By Alex Conrad
Tree climbing is a great way to have a nice study break or connect more with nature. As stated on the Tree Climbing Colorado website, “when you climb up into a tree, you feel an almost immediate feeling of peace, of connecting with something timeless, deep-seated and right.” So, get out there and climb, meditate, sightsee, and all around relax among the trees.
First things first, what should you keep in mind when climbing trees? Well, for one, it’s not entirely legal on the Colorado College campus. One member of the Campus Safety staff stated that tree climbing is against the student code of conduct, but upon closer examination, it is no more illegal than throwing a frisbee or skateboarding.
Safety is another concern while climbing trees. Whenever heights are involved, there is obviously a risk of falling.
“I trust trees more than I trust ladders,” so if you are sure-footed, you should have no problem with your climbing adventures, Leo Fries ’23 said.
Perhaps a more dangerous threat is that of wildlife. The squirrels on campus are not afraid of humans and will get close to you. During research for this article, the author received a laceration due to a squirrel.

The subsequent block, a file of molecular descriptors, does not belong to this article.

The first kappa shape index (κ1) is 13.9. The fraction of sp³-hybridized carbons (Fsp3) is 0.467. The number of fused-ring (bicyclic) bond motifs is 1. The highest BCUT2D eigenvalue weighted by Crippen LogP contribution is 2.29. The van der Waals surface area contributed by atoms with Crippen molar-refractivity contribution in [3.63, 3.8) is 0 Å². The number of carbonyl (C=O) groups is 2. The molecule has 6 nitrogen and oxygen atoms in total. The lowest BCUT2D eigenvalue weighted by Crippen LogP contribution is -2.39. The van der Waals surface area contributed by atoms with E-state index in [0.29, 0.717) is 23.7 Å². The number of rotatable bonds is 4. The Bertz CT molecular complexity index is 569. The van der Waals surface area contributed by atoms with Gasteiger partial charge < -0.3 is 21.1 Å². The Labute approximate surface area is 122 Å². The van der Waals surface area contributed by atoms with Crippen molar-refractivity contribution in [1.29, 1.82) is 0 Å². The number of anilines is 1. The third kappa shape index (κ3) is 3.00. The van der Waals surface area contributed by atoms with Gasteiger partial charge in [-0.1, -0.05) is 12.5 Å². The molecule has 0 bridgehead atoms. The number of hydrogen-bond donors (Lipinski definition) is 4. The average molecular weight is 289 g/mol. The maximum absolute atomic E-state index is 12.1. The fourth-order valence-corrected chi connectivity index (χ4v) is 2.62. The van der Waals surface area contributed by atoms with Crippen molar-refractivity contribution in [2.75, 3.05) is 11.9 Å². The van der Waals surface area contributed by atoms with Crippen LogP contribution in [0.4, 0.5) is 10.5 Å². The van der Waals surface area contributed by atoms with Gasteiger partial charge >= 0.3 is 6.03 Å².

So, without further ado, here is the best climbing tree on campus, in my opinion.
Just north of the construction site that used to be Olson Field, you can find the best overall climbing tree at CC, called Pikes Pine. This Scotch pine (Pinus sylvestris) has two large branches close to the ground, perfect for sitting on and watching the sunset. You can even see how worn out the branches are from all the use.
“[It’s] kinda cool to see the history of it,” Ellen Buford ’21 said. The sitting branches may be a highlight of this tree, but they are only the first rung of the ladder. About six feet up, a network of branches creates many great chilling spots, but the tree makes you work to get there. To climb up, you need to use some of the sappy, cut branches as handholds, making this a multiple ‘pitch’ climb. Once you are up to the second level, enjoy your time up there monkeying around!
Now that you know where to climb, what are you waiting for? Go ahead, find your place, nay, your home, among the branches, for “trees are home. We belong in nature and in trees.”